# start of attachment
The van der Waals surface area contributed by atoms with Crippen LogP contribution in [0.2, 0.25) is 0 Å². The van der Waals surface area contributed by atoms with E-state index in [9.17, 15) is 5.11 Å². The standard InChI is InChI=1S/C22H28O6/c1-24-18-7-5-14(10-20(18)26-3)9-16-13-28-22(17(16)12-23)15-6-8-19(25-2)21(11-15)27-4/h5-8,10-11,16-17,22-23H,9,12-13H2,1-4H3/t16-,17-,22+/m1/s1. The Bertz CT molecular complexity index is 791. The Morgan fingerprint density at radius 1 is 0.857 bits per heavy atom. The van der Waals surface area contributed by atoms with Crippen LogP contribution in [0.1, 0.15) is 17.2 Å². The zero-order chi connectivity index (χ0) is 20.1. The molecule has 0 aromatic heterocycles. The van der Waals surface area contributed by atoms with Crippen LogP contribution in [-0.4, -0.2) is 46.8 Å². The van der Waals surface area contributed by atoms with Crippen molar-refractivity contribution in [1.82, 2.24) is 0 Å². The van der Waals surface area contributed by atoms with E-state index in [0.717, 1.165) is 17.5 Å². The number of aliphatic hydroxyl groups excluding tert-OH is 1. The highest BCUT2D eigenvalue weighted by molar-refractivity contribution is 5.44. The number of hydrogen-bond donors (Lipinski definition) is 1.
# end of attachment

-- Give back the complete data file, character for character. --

The van der Waals surface area contributed by atoms with Crippen LogP contribution in [0.2, 0.25) is 0 Å². The van der Waals surface area contributed by atoms with E-state index in [9.17, 15) is 5.11 Å². The standard InChI is InChI=1S/C22H28O6/c1-24-18-7-5-14(10-20(18)26-3)9-16-13-28-22(17(16)12-23)15-6-8-19(25-2)21(11-15)27-4/h5-8,10-11,16-17,22-23H,9,12-13H2,1-4H3/t16-,17-,22+/m1/s1. The Bertz CT molecular complexity index is 791. The Morgan fingerprint density at radius 1 is 0.857 bits per heavy atom. The van der Waals surface area contributed by atoms with Crippen LogP contribution in [0.1, 0.15) is 17.2 Å². The zero-order chi connectivity index (χ0) is 20.1. The molecule has 0 aromatic heterocycles. The van der Waals surface area contributed by atoms with Crippen LogP contribution in [-0.4, -0.2) is 46.8 Å². The van der Waals surface area contributed by atoms with Crippen molar-refractivity contribution in [1.82, 2.24) is 0 Å². The van der Waals surface area contributed by atoms with E-state index in [0.717, 1.165) is 17.5 Å². The number of aliphatic hydroxyl groups excluding tert-OH is 1. The highest BCUT2D eigenvalue weighted by molar-refractivity contribution is 5.44. The number of hydrogen-bond donors (Lipinski definition) is 1.